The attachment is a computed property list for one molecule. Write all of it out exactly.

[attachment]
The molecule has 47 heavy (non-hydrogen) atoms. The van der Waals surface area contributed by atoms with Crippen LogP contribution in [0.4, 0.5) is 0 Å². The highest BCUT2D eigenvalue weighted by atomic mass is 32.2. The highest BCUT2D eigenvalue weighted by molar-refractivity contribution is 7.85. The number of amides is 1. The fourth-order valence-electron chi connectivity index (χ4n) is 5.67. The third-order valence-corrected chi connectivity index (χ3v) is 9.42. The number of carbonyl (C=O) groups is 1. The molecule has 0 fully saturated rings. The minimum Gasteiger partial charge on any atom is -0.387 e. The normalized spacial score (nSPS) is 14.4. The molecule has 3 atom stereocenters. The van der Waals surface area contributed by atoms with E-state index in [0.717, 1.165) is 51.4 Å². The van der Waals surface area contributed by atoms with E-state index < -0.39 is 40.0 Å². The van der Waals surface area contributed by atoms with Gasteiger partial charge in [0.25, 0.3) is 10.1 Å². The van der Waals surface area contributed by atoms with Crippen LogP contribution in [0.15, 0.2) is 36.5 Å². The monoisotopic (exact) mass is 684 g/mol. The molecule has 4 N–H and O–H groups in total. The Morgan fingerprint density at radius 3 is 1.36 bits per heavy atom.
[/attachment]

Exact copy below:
The molecule has 47 heavy (non-hydrogen) atoms. The van der Waals surface area contributed by atoms with Crippen LogP contribution in [0.4, 0.5) is 0 Å². The highest BCUT2D eigenvalue weighted by atomic mass is 32.2. The highest BCUT2D eigenvalue weighted by molar-refractivity contribution is 7.85. The number of amides is 1. The fourth-order valence-electron chi connectivity index (χ4n) is 5.67. The third-order valence-corrected chi connectivity index (χ3v) is 9.42. The number of carbonyl (C=O) groups is 1. The molecule has 0 fully saturated rings. The minimum Gasteiger partial charge on any atom is -0.387 e. The normalized spacial score (nSPS) is 14.4. The molecule has 3 atom stereocenters. The van der Waals surface area contributed by atoms with E-state index in [0.717, 1.165) is 51.4 Å². The van der Waals surface area contributed by atoms with E-state index < -0.39 is 40.0 Å². The van der Waals surface area contributed by atoms with Gasteiger partial charge in [0.25, 0.3) is 10.1 Å². The van der Waals surface area contributed by atoms with Crippen LogP contribution in [0.15, 0.2) is 36.5 Å². The monoisotopic (exact) mass is 684 g/mol. The molecule has 4 N–H and O–H groups in total. The Morgan fingerprint density at radius 3 is 1.36 bits per heavy atom.